Texas Tech University Health Sciences Center Lubbock, TX
Genanew D. Bedanie, MD1, Alay G. Tikue, MD1, Thanita Thongtan, MD1, Sara Mousa, MD2, Sameer Islam, MD1; 1Texas Tech University Health Sciences Center, Lubbock, TX; 2University Medical Center, Lubbock, TX
Introduction: Type B lactic acidosis secondary to GI solid tumor is very rare though can be seen in patients with leukemia. It occurs when excess lactate is produced despite normal systemic perfusion. Its presence indicates poor outcome. We present a patient who developed type B lactic acidosis due to advanced adenocarcinoma of the colon with liver metastasis.
Methods: A 61-year-old man with stage IV adenocarcinoma of the colon was admitted with fatigue, nausea, shortness of breath and abdominal pain. He was afebrile and no source of infection was identified. On examination he was emaciated, blood pressure 130/77mmHg, heart rate 116 beat/min, respiratory rate 24 breath/min, and temperature of 36F. Chest was clear and normal heart sounds. Abdominal exam showed right upper quadrant tenderness and an enlarged liver.
Laboratory test revealed white blood cell count 12K, hemoglobin 13gm/dL, and platelet 346K. Alanine transferase 74units/L, aspartate transaminases 111units/L, alkaline phosphatase 724units/L and total bilirubin 2.0mg/dl. PH 7.2, bicarbonate 5.9, Lactate went up from 14- >24mmol/L despite appropriate fluid resuscitation and bicarbonate infusion. The patient was covered with antibiotics for possible sepsis. Computed tomography of the abdomen/pelvis revealed rectal mass and likely liver metastasis (Figure 1,2). Colonoscopy showed a partially obstructing mass in the recto-sigmoid colon. Colon and liver biopsy confirmed invasive adenocarcinoma. Discussion: Type B lactic acidosis is very rare, but it is a life threatening complication of malignancy. It was first described by Field et al in 1963 in a patient with hematologic malignancy. Exact pathogenesis is unclear, but absence of systemic hypo-perfusion is the hallmark. The cancer cells switch their metabolism to lactic acid pathway for tumor cell proliferation (Warburg effect), this leads to anaerobic glycolysis due to overexpression of glycolytic enzymes and over production of lactate by the tumor cells. Local hypoxia related to extensive tumor infiltration and ischemic damage is also contributory. About 80% of lactate is metabolized by liver, and metastasis can derange liver function, however, type B lactic acidosis was reported in multiple patients with normal liver function. This indicates pathogenesis is multifactorial. It is recommended to treat patient as type A lactic acidosis until the cause is identified. Chemotherapy is a corner stone to lower lactate level in hematologic malignancy, but response is slow in other solid tumors.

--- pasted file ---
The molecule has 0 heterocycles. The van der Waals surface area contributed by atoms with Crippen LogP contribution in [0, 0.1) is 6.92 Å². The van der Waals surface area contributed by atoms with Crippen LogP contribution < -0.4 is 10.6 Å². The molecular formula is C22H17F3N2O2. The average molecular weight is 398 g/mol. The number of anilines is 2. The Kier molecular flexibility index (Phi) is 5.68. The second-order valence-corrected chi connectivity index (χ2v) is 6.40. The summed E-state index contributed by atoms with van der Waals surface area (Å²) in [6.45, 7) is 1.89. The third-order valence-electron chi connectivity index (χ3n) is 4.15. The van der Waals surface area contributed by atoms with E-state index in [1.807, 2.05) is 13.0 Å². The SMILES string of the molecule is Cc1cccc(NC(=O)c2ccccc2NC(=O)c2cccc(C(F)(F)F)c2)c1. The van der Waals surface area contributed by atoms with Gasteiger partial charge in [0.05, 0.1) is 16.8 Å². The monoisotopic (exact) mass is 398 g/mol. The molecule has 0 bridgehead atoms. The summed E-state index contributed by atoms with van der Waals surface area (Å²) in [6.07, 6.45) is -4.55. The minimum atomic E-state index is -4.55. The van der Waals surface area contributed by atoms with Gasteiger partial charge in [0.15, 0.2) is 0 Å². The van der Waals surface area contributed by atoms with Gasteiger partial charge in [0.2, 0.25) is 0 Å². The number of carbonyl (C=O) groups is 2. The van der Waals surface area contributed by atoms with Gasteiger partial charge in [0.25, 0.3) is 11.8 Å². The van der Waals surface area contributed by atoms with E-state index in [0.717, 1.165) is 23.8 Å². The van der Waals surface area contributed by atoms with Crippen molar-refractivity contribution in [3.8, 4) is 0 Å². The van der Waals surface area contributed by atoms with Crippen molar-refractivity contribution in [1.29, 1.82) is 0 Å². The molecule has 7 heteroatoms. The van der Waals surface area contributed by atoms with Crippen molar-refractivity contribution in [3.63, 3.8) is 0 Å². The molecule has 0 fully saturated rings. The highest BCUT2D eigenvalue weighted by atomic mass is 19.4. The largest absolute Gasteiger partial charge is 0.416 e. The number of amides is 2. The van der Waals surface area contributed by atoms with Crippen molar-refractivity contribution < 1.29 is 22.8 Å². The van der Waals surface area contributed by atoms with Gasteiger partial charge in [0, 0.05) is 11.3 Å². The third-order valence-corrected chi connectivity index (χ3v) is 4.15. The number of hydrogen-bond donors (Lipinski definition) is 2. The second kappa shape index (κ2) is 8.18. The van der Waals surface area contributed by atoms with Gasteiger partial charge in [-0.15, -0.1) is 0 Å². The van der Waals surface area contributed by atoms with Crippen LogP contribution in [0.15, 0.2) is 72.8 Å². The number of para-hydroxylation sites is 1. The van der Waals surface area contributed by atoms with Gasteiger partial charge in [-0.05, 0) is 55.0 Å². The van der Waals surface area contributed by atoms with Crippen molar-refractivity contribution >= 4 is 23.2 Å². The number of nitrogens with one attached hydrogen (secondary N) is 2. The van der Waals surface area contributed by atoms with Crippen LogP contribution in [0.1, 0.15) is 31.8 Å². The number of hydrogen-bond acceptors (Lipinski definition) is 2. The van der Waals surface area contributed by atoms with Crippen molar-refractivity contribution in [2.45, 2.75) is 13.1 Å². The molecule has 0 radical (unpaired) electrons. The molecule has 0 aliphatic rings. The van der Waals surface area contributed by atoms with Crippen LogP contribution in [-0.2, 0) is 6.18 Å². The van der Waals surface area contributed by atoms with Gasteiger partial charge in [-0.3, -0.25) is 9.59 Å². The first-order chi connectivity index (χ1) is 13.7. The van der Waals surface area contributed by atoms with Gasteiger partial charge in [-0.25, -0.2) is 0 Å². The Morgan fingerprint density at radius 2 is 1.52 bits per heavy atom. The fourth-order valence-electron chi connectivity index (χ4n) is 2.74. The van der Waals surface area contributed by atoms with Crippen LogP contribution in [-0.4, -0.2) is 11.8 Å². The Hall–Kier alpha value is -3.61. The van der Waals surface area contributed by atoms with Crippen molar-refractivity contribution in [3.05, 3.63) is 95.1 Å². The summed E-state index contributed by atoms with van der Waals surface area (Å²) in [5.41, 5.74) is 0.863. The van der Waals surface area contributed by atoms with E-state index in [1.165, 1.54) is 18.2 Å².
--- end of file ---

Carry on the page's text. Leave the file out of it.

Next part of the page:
Figure 1: Mild enlargement of innumerable hepatic metastases resulting in overall enlargement of the liver and elevation of the right hemidiaphragm. Enlarging retroperitoneal nodal metastases.
Figure 2: Computed tomography of abdomen/pelvis revealed moderate-sized peri-colonic mass in the pelvis with enlarging satellite nodules. Interval placement of a stent in the recto-sigmoid colon with mild mural thickening of the colon.
Disclosures: Genanew Bedanie indicated no relevant financial relationships. Alay Tikue indicated no relevant financial relationships. Thanita Thongtan indicated no relevant financial relationships. Sara Mousa indicated no relevant financial relationships. Sameer Islam indicated no relevant financial relationships.